For example, FHA and VA mortgage loan programs will require all necessary repairs be completed prior to the loan closing. Examples of necessary repairs are typically related to structural issues such as the roof on the home, cracks in the foundation or walls of the home, or other issues that may not make the home immediately habitable. All of this is subject to the individual mortgage loan underwriter.
Often times a home may be listed for sale in "as-Is" condition simply because of cosmetic issues, such as paint, soiled carpeting, poor landscaping, etc. Most mortgage loan underwriters will likely overlook these issues, depending on their severity.
Currently, there are over 1200 homes for sale in our local Multiple Listing Service that are being offered in "As-Is" condition, with almost 400 of these homes classified as "repaired', likely from the damage incurred from hurricane Charley. Other homes for sale ‘as-is' appear to be in good condition, with many others in need of serious repair.
Before you sign a purchase contract for a home in as-is condition, you should consider getting all of the facts upfront, especially on how a home purchased in as-is condition directly affects your loan approval. Find out what your bank or mortgage lender considers ‘acceptable' condition for a home that they would finance. Again, most banks and mortgage lenders will require all necessary repairs to be completed prior to a loan from closing. If the repairs are extensive, you may want to discuss this with your real estate professional, as the sale of the property could hinge on the repairs being completed, and the seller may opt to complete those repairs just to get the sale completed.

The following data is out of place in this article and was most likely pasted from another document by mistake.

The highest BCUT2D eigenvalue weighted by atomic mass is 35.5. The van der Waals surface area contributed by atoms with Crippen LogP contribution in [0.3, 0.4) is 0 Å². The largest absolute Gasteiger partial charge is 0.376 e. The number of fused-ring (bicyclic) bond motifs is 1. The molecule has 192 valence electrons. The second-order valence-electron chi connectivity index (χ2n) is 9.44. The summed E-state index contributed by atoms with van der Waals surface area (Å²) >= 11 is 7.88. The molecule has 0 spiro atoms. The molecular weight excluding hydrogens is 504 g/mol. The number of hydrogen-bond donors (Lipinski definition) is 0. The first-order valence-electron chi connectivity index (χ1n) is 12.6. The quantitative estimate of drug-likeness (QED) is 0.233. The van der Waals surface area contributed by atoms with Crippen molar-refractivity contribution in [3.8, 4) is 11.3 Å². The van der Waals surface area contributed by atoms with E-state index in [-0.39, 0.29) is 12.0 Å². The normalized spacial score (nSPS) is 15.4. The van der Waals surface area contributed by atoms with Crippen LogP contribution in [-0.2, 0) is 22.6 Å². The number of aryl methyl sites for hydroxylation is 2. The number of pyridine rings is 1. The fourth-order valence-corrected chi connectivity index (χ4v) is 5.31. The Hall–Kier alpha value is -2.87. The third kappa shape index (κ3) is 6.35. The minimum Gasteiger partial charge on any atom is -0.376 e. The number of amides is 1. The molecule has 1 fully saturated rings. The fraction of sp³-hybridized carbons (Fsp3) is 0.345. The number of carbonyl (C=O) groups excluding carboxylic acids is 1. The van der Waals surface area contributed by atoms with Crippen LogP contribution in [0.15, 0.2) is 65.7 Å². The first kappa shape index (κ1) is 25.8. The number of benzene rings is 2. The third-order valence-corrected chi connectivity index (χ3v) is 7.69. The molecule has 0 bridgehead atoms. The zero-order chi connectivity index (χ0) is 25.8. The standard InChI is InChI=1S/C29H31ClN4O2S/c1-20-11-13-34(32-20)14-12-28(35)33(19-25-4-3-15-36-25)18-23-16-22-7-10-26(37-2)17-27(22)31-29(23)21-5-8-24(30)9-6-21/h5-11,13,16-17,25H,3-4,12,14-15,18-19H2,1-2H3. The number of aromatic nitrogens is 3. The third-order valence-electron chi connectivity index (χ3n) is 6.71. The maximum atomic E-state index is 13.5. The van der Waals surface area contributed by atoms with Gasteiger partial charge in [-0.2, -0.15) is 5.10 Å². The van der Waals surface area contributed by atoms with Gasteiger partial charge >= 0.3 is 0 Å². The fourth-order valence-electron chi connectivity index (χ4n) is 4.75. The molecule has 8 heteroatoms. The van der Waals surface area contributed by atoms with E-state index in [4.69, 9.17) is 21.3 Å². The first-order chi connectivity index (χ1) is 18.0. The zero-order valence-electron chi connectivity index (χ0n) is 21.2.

Consider hiring a home inspector to inspect the home first before signing a purchase contract. You may find that the repairs needed to make the home habitable may be too expensive, and will likely have an adverse affect on securing the financing that you need to complete the purchase of the home. The cost of a home inspection could be money well spent, especially if it helps the buyer recognize the costs associated with purchasing certain as-is homes in need of repair.
If you do sign a purchase contract first prior to a home inspection, consider using a purchase contract that gives you an out from having to purchase the home if the cost of the repairs exceeds a certain dollar amount. If you only have $2000 to complete the repairs and the cost estimates for the repairs are over $2000, you may be able to negotiate this with the seller for the difference, or simply opt out of the purchase agreement.
Purchasing a home in as-is condition requires special attention, especially when it comes to financing the purchase of a home in as-is condition with a bank or mortgage lender. Recognizing the potential pitfalls with financing a home in as-is condition can save the buyer from needless headaches, costly repairs, and unnecessary mortgage loan denials.
For a free copy of the Seller's Real Property Disclosure Statement, please contact 941-206-6000.
Mike Sikorski, GRI
Licensed Real Estate Broker
Licensed Mortgage Broker
Loss Mitigation Specialist
Florida Realty Network LLC
22079 Kimble Avenue
Port Charlotte, Florida 33952